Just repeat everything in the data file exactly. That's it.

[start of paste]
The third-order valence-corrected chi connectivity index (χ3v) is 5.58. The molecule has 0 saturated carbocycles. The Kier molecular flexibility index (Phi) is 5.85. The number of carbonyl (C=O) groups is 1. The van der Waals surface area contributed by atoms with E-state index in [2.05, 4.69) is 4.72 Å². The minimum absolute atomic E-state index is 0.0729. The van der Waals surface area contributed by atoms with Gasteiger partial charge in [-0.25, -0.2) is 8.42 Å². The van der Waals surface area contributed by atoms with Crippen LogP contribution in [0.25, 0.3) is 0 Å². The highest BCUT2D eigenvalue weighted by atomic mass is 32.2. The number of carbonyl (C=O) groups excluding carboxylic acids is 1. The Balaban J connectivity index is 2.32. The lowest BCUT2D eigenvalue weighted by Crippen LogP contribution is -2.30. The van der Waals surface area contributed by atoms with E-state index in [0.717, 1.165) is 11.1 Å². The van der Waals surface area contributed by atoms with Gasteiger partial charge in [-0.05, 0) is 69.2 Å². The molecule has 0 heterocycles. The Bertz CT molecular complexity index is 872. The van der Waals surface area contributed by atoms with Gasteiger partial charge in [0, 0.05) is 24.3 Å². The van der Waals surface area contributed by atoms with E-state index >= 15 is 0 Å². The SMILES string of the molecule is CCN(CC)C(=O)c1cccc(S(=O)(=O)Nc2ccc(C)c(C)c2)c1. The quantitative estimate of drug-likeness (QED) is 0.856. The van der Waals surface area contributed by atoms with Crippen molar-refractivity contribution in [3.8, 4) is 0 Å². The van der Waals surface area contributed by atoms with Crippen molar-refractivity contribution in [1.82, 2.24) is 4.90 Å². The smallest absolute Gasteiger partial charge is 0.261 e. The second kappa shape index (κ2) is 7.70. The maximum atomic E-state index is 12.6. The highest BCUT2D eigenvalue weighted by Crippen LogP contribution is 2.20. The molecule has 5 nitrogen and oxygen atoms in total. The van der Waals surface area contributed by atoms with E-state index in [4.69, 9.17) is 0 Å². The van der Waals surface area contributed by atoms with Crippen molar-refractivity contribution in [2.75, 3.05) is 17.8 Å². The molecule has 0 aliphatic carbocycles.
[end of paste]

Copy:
The third-order valence-corrected chi connectivity index (χ3v) is 5.58. The molecule has 0 saturated carbocycles. The Kier molecular flexibility index (Phi) is 5.85. The number of carbonyl (C=O) groups is 1. The van der Waals surface area contributed by atoms with E-state index in [2.05, 4.69) is 4.72 Å². The minimum absolute atomic E-state index is 0.0729. The van der Waals surface area contributed by atoms with Gasteiger partial charge in [-0.25, -0.2) is 8.42 Å². The van der Waals surface area contributed by atoms with Crippen LogP contribution in [0.25, 0.3) is 0 Å². The highest BCUT2D eigenvalue weighted by atomic mass is 32.2. The number of carbonyl (C=O) groups excluding carboxylic acids is 1. The Balaban J connectivity index is 2.32. The lowest BCUT2D eigenvalue weighted by Crippen LogP contribution is -2.30. The van der Waals surface area contributed by atoms with E-state index in [0.717, 1.165) is 11.1 Å². The van der Waals surface area contributed by atoms with Gasteiger partial charge in [-0.05, 0) is 69.2 Å². The molecule has 0 heterocycles. The Bertz CT molecular complexity index is 872. The van der Waals surface area contributed by atoms with Gasteiger partial charge in [0, 0.05) is 24.3 Å². The van der Waals surface area contributed by atoms with E-state index >= 15 is 0 Å². The SMILES string of the molecule is CCN(CC)C(=O)c1cccc(S(=O)(=O)Nc2ccc(C)c(C)c2)c1. The quantitative estimate of drug-likeness (QED) is 0.856. The van der Waals surface area contributed by atoms with Crippen molar-refractivity contribution in [3.8, 4) is 0 Å². The van der Waals surface area contributed by atoms with Crippen molar-refractivity contribution in [1.82, 2.24) is 4.90 Å². The smallest absolute Gasteiger partial charge is 0.261 e. The second kappa shape index (κ2) is 7.70. The maximum atomic E-state index is 12.6. The highest BCUT2D eigenvalue weighted by Crippen LogP contribution is 2.20. The molecule has 5 nitrogen and oxygen atoms in total. The van der Waals surface area contributed by atoms with E-state index in [4.69, 9.17) is 0 Å². The van der Waals surface area contributed by atoms with Crippen molar-refractivity contribution in [2.75, 3.05) is 17.8 Å². The molecule has 0 aliphatic carbocycles.